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Why Do Men Have Deeper Voices?

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 Anatomy   |   Biology   |   Science
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Cristen explains why male humans' voices generally get lower than female humans' during puberty.

Learn more at HowStuffWorks.com:
http://health.howstuffworks.com/sexual-health/male-reproductive-system/male-puberty2.htm

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Hello, Brainstuff! I’m Cristen, and today we’re going to talk about the human voice.

First off, let’s acknowledge that everyone is a special and unique butterknife, and there’s no rule about how men and women’s voices should sound. But on average, adult men’s voices have what’s known as a lower “fundamental frequency” than adult women’s voices.

The fundamental frequency is simply the scientific term for how high or low a person’s natural speaking voice is. Sound frequency is measured in hertz, which means how many times something happens in one second.

So a sound wave that vibrates 100 times per second produces a tone of 100 hertz. The more cycles per second, the higher the pitch.

Babies usually cry at a frequency of around 500 hertz. Children have speaking frequencies in the range of 250 to 400 hertz.

By the time of adulthood, however, men have an average fundamental frequency of about 125 hertz, and women about 200 hertz. What happened here? Why the big difference?

To understand why men’s voices end up lower than women’s voices, we need to look at how the body produces sound. So let’s take a magical journey to the inside of your neck!

Leading from your lungs to the cavity behind your mouth and nose is a pipeline called the trachea. You use it to breathe. At the top of the trachea is a hollow organ called the larynx, or in common parlance, “the voice box.”

The larynx is also what allows us to make sound for talking or singing. To do this, you use your lungs to push a column of air through the larynx while using your laryngeal muscles to press together a pair of membranes called the vocal folds, or more commonly, your vocal cords.

When you close the vocal folds like this, the air you push out through them makes them vibrate, and this vibration leads to sound.

There are several factors that can all have some effect on the fundamental frequency of a person’s voice, like the size of the larynx and differential development of facial bones and cavities in the head, but the most important factor to talk about is the length of the vocal folds.

If you pluck a string, the length of the string affects the frequency of the note that plays.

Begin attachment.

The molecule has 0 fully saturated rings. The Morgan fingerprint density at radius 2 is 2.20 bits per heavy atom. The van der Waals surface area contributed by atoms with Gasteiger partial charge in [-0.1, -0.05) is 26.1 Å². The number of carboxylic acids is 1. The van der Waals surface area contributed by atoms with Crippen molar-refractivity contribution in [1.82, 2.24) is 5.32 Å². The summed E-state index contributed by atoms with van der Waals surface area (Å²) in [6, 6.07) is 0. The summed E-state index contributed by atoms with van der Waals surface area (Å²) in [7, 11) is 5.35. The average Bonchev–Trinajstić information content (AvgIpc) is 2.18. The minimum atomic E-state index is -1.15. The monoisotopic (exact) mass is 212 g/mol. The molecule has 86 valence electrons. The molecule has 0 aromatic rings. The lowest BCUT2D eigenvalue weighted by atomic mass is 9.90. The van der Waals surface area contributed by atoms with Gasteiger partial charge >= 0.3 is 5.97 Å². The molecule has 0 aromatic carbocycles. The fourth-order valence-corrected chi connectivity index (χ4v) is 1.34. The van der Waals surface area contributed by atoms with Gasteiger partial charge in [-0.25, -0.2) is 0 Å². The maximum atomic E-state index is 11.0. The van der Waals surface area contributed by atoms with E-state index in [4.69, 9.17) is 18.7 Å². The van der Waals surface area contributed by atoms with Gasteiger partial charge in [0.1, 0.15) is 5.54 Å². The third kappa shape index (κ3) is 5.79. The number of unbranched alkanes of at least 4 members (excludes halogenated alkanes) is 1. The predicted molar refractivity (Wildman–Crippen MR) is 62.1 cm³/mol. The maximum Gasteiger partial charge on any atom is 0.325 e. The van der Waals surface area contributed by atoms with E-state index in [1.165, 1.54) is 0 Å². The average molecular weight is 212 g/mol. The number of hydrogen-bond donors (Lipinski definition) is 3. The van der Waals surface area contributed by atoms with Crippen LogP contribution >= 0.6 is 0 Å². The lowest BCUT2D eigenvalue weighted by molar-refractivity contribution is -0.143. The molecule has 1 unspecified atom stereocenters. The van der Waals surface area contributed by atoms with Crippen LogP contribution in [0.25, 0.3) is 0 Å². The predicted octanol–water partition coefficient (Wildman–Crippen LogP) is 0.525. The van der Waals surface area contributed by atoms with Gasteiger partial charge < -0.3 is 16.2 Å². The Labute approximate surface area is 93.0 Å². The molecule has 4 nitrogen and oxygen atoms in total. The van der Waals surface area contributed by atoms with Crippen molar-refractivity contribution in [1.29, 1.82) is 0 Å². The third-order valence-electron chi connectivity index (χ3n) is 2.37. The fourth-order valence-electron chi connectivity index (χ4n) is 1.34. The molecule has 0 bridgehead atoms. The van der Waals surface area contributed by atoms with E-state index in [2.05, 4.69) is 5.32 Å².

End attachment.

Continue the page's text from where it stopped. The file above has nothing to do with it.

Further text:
Think about a guitar. When you press a string down to a higher fret on a guitar, you shorten the length of the part of the string that vibrates when you pluck it, and this produces a higher note.

The same thing happens inside your larynx! The longer the vocal fold, the lower the note.

During puberty, both boys and girls experience growth of the vocal folds, leading to lower voices. But the male hormone testosterone, which is released by the testicles during puberty, typically causes boys’ vocal folds to grow longer and thicker than girls’.

On average, adult women have vocal folds somewhere around 10 millimeters long, while adult men have focal folds in the neighborhood of 16 millimeters.

Consequently, women are up there on the upper frets soloing into oblivion like a high school kid who just learned to play “Eruption” by Van Halen, and men are letting the open strings ring like the intro to “Nothing Else Matters” by Metallica. Y’know? Y’know?

Bonus! Everyone knows what happens when you inhale some helium from a party balloon or, you know, straight from an industrial helium transport truck – your voice pitch gets higher. This is because helium is less dense than air.

But did you know you can reverse the effect and give yourself a deep, booming bridge-troll-voice by breathing a gas with a higher density than air, like xenon or sulfur hexafluoride? But remember, your body needs air to live, and breathing anything other than air can potentially be dangerous, so we don’t recommend trying this at home.

SOURCES:

http://adc.bmj.com/content/77/5/445.full

http://www.ncvs.org/ncvs/tutorials/voiceprod/tutorial/changes.html

http://www.ncvs.org/ncvs/tutorials/voiceprod/tutorial/influence.html
http://www2.ling.su.se/staff/hartmut/f0_m&f.pdf

http://www.thenakedscientists.com/HTML/questions/question/2023

http://www.bbc.co.uk/science/humanbody/body/articles/lifecycle/teenagers/voice.shtml

http://www.cancerresearchuk.org/about-cancer/type/larynx-cancer/about/the-larynx

https://books.google.com/books?id=m1uW6zW6BvgC&pg=PA238&dq=puberty+voice+change&hl=en&sa=X&ved=0CFAQ6AEwBmoVChMItoX0t_nTxwIV1DGICh0nMw5N#v=onepage&q=puberty%20voice%20change&f=false

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